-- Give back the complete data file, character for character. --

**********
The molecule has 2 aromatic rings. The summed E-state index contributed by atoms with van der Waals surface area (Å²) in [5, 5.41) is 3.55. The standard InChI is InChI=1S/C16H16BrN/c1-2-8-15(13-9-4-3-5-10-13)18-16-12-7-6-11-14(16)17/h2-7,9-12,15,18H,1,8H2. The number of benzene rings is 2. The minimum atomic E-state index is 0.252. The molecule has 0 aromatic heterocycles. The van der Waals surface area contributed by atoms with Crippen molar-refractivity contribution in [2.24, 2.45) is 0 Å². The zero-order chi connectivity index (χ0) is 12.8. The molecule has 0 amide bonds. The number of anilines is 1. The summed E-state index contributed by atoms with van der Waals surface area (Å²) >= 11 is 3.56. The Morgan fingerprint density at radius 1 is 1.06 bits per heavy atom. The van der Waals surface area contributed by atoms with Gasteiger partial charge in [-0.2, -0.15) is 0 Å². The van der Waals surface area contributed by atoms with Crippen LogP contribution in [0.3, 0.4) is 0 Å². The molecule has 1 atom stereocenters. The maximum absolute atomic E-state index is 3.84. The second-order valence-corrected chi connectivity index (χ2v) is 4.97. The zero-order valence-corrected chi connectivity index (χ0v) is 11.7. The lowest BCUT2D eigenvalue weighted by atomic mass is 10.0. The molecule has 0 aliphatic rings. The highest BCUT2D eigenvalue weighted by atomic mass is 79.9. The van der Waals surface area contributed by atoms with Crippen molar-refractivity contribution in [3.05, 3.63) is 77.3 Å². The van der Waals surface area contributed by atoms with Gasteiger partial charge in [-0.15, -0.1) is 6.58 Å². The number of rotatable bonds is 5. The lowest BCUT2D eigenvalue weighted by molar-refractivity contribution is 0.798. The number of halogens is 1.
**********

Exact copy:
The molecule has 2 aromatic rings. The summed E-state index contributed by atoms with van der Waals surface area (Å²) in [5, 5.41) is 3.55. The standard InChI is InChI=1S/C16H16BrN/c1-2-8-15(13-9-4-3-5-10-13)18-16-12-7-6-11-14(16)17/h2-7,9-12,15,18H,1,8H2. The number of benzene rings is 2. The minimum atomic E-state index is 0.252. The molecule has 0 aromatic heterocycles. The van der Waals surface area contributed by atoms with Crippen molar-refractivity contribution in [2.24, 2.45) is 0 Å². The zero-order chi connectivity index (χ0) is 12.8. The molecule has 0 amide bonds. The number of anilines is 1. The summed E-state index contributed by atoms with van der Waals surface area (Å²) >= 11 is 3.56. The Morgan fingerprint density at radius 1 is 1.06 bits per heavy atom. The van der Waals surface area contributed by atoms with Gasteiger partial charge in [-0.2, -0.15) is 0 Å². The van der Waals surface area contributed by atoms with Crippen LogP contribution in [0.3, 0.4) is 0 Å². The molecule has 1 atom stereocenters. The maximum absolute atomic E-state index is 3.84. The second-order valence-corrected chi connectivity index (χ2v) is 4.97. The zero-order valence-corrected chi connectivity index (χ0v) is 11.7. The lowest BCUT2D eigenvalue weighted by atomic mass is 10.0. The molecule has 0 aliphatic rings. The highest BCUT2D eigenvalue weighted by atomic mass is 79.9. The van der Waals surface area contributed by atoms with Crippen molar-refractivity contribution in [3.05, 3.63) is 77.3 Å². The van der Waals surface area contributed by atoms with Gasteiger partial charge in [-0.15, -0.1) is 6.58 Å². The number of rotatable bonds is 5. The lowest BCUT2D eigenvalue weighted by molar-refractivity contribution is 0.798. The number of halogens is 1.